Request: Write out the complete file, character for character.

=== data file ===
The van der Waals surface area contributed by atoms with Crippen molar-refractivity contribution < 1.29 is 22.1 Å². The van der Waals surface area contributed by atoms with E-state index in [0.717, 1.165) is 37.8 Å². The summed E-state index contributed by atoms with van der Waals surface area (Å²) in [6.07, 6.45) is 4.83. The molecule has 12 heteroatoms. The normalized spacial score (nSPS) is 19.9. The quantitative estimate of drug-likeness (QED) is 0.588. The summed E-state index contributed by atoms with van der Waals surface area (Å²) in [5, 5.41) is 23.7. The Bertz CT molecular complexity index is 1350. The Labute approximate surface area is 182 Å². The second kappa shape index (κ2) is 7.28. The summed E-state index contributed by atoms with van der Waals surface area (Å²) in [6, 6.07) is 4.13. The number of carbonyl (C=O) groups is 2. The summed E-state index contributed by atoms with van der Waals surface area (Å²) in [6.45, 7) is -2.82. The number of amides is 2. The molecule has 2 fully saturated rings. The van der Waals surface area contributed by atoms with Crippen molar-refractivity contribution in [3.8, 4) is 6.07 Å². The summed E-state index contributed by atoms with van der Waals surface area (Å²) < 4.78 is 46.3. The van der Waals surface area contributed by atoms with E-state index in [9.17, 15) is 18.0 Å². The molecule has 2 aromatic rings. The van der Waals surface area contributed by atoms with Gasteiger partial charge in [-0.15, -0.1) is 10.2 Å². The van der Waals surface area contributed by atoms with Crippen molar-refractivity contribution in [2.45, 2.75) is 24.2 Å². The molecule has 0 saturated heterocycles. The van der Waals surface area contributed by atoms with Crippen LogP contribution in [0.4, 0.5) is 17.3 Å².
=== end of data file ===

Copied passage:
The van der Waals surface area contributed by atoms with Crippen molar-refractivity contribution < 1.29 is 22.1 Å². The van der Waals surface area contributed by atoms with E-state index in [0.717, 1.165) is 37.8 Å². The summed E-state index contributed by atoms with van der Waals surface area (Å²) in [6.07, 6.45) is 4.83. The molecule has 12 heteroatoms. The normalized spacial score (nSPS) is 19.9. The quantitative estimate of drug-likeness (QED) is 0.588. The summed E-state index contributed by atoms with van der Waals surface area (Å²) in [5, 5.41) is 23.7. The Bertz CT molecular complexity index is 1350. The Labute approximate surface area is 182 Å². The second kappa shape index (κ2) is 7.28. The summed E-state index contributed by atoms with van der Waals surface area (Å²) in [6, 6.07) is 4.13. The number of carbonyl (C=O) groups is 2. The summed E-state index contributed by atoms with van der Waals surface area (Å²) in [6.45, 7) is -2.82. The number of amides is 2. The molecule has 2 fully saturated rings. The van der Waals surface area contributed by atoms with Crippen molar-refractivity contribution in [3.8, 4) is 6.07 Å². The summed E-state index contributed by atoms with van der Waals surface area (Å²) < 4.78 is 46.3. The van der Waals surface area contributed by atoms with E-state index in [9.17, 15) is 18.0 Å². The molecule has 2 aromatic rings. The van der Waals surface area contributed by atoms with Gasteiger partial charge in [-0.15, -0.1) is 10.2 Å². The van der Waals surface area contributed by atoms with Crippen molar-refractivity contribution in [2.45, 2.75) is 24.2 Å². The molecule has 0 saturated heterocycles. The van der Waals surface area contributed by atoms with Crippen LogP contribution in [0.4, 0.5) is 17.3 Å².